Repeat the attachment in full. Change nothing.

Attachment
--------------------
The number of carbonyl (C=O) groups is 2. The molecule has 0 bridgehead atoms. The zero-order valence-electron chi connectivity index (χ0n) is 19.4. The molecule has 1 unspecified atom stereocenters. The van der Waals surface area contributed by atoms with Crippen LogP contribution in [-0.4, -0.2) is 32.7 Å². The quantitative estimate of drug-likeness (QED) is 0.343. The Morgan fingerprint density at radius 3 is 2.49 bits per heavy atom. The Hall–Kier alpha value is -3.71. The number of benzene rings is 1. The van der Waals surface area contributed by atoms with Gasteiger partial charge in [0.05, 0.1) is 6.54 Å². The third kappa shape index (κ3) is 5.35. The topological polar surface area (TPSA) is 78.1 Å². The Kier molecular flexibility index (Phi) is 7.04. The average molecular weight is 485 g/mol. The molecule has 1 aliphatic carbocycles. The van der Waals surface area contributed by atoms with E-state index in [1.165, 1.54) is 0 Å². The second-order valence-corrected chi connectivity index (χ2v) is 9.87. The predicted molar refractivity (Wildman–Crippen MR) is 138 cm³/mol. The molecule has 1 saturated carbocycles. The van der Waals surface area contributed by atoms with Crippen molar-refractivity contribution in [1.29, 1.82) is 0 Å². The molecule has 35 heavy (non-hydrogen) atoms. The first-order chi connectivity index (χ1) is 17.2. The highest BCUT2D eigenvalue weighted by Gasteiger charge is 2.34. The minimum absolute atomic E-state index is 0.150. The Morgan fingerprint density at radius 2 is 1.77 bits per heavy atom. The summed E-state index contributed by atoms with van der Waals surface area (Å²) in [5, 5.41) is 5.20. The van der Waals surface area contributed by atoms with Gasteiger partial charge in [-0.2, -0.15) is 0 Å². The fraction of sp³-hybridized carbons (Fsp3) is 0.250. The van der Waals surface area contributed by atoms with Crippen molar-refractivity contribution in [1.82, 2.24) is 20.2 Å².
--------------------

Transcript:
The number of carbonyl (C=O) groups is 2. The molecule has 0 bridgehead atoms. The zero-order valence-electron chi connectivity index (χ0n) is 19.4. The molecule has 1 unspecified atom stereocenters. The van der Waals surface area contributed by atoms with Crippen LogP contribution in [-0.4, -0.2) is 32.7 Å². The quantitative estimate of drug-likeness (QED) is 0.343. The Morgan fingerprint density at radius 3 is 2.49 bits per heavy atom. The Hall–Kier alpha value is -3.71. The number of benzene rings is 1. The van der Waals surface area contributed by atoms with Gasteiger partial charge in [0.05, 0.1) is 6.54 Å². The third kappa shape index (κ3) is 5.35. The topological polar surface area (TPSA) is 78.1 Å². The Kier molecular flexibility index (Phi) is 7.04. The average molecular weight is 485 g/mol. The molecule has 1 aliphatic carbocycles. The van der Waals surface area contributed by atoms with E-state index in [1.165, 1.54) is 0 Å². The second-order valence-corrected chi connectivity index (χ2v) is 9.87. The predicted molar refractivity (Wildman–Crippen MR) is 138 cm³/mol. The molecule has 1 saturated carbocycles. The van der Waals surface area contributed by atoms with Crippen molar-refractivity contribution in [1.29, 1.82) is 0 Å². The molecule has 35 heavy (non-hydrogen) atoms. The first-order chi connectivity index (χ1) is 17.2. The highest BCUT2D eigenvalue weighted by Gasteiger charge is 2.34. The minimum absolute atomic E-state index is 0.150. The Morgan fingerprint density at radius 2 is 1.77 bits per heavy atom. The summed E-state index contributed by atoms with van der Waals surface area (Å²) in [5, 5.41) is 5.20. The van der Waals surface area contributed by atoms with Gasteiger partial charge in [-0.2, -0.15) is 0 Å². The fraction of sp³-hybridized carbons (Fsp3) is 0.250. The van der Waals surface area contributed by atoms with Crippen molar-refractivity contribution in [1.82, 2.24) is 20.2 Å².